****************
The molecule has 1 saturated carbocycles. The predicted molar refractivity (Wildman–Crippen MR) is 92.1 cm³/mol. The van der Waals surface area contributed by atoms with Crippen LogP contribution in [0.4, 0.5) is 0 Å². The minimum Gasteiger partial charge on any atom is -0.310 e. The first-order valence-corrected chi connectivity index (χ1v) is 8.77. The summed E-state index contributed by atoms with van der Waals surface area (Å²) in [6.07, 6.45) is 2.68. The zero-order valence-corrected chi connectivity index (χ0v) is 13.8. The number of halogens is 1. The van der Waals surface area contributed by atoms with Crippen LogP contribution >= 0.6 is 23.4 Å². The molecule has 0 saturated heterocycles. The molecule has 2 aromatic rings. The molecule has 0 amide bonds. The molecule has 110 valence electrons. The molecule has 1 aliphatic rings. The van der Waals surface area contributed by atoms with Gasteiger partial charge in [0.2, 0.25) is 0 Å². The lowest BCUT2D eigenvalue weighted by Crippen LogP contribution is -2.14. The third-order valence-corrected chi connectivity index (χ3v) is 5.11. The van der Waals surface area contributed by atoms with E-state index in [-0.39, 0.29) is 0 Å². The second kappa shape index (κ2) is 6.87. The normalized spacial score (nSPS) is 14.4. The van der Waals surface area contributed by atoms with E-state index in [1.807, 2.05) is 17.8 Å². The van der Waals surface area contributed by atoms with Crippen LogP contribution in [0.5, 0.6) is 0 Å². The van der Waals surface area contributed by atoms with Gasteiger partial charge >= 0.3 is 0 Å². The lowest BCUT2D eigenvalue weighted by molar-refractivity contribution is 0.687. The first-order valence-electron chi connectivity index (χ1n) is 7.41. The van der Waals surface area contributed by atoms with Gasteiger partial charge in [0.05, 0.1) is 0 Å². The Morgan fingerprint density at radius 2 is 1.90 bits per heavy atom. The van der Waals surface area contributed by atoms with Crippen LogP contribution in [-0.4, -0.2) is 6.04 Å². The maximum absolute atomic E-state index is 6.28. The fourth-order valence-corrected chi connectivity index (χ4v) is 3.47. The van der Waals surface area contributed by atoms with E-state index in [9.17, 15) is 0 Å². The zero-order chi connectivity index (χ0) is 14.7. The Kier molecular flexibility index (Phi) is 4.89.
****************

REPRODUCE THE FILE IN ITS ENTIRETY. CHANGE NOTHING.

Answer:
The molecule has 1 saturated carbocycles. The predicted molar refractivity (Wildman–Crippen MR) is 92.1 cm³/mol. The van der Waals surface area contributed by atoms with Crippen LogP contribution in [0.4, 0.5) is 0 Å². The minimum Gasteiger partial charge on any atom is -0.310 e. The first-order valence-corrected chi connectivity index (χ1v) is 8.77. The summed E-state index contributed by atoms with van der Waals surface area (Å²) in [6.07, 6.45) is 2.68. The zero-order valence-corrected chi connectivity index (χ0v) is 13.8. The number of halogens is 1. The van der Waals surface area contributed by atoms with Crippen LogP contribution >= 0.6 is 23.4 Å². The molecule has 0 saturated heterocycles. The molecule has 2 aromatic rings. The molecule has 0 amide bonds. The molecule has 110 valence electrons. The molecule has 1 aliphatic rings. The van der Waals surface area contributed by atoms with Gasteiger partial charge in [0.2, 0.25) is 0 Å². The lowest BCUT2D eigenvalue weighted by Crippen LogP contribution is -2.14. The third-order valence-corrected chi connectivity index (χ3v) is 5.11. The van der Waals surface area contributed by atoms with E-state index in [-0.39, 0.29) is 0 Å². The second kappa shape index (κ2) is 6.87. The normalized spacial score (nSPS) is 14.4. The van der Waals surface area contributed by atoms with E-state index in [1.807, 2.05) is 17.8 Å². The van der Waals surface area contributed by atoms with Crippen LogP contribution in [0.5, 0.6) is 0 Å². The van der Waals surface area contributed by atoms with Gasteiger partial charge >= 0.3 is 0 Å². The lowest BCUT2D eigenvalue weighted by molar-refractivity contribution is 0.687. The first-order valence-electron chi connectivity index (χ1n) is 7.41. The van der Waals surface area contributed by atoms with Gasteiger partial charge in [0.05, 0.1) is 0 Å². The Morgan fingerprint density at radius 2 is 1.90 bits per heavy atom. The van der Waals surface area contributed by atoms with Crippen LogP contribution in [-0.4, -0.2) is 6.04 Å². The maximum absolute atomic E-state index is 6.28. The fourth-order valence-corrected chi connectivity index (χ4v) is 3.47. The van der Waals surface area contributed by atoms with E-state index in [9.17, 15) is 0 Å². The zero-order chi connectivity index (χ0) is 14.7. The Kier molecular flexibility index (Phi) is 4.89.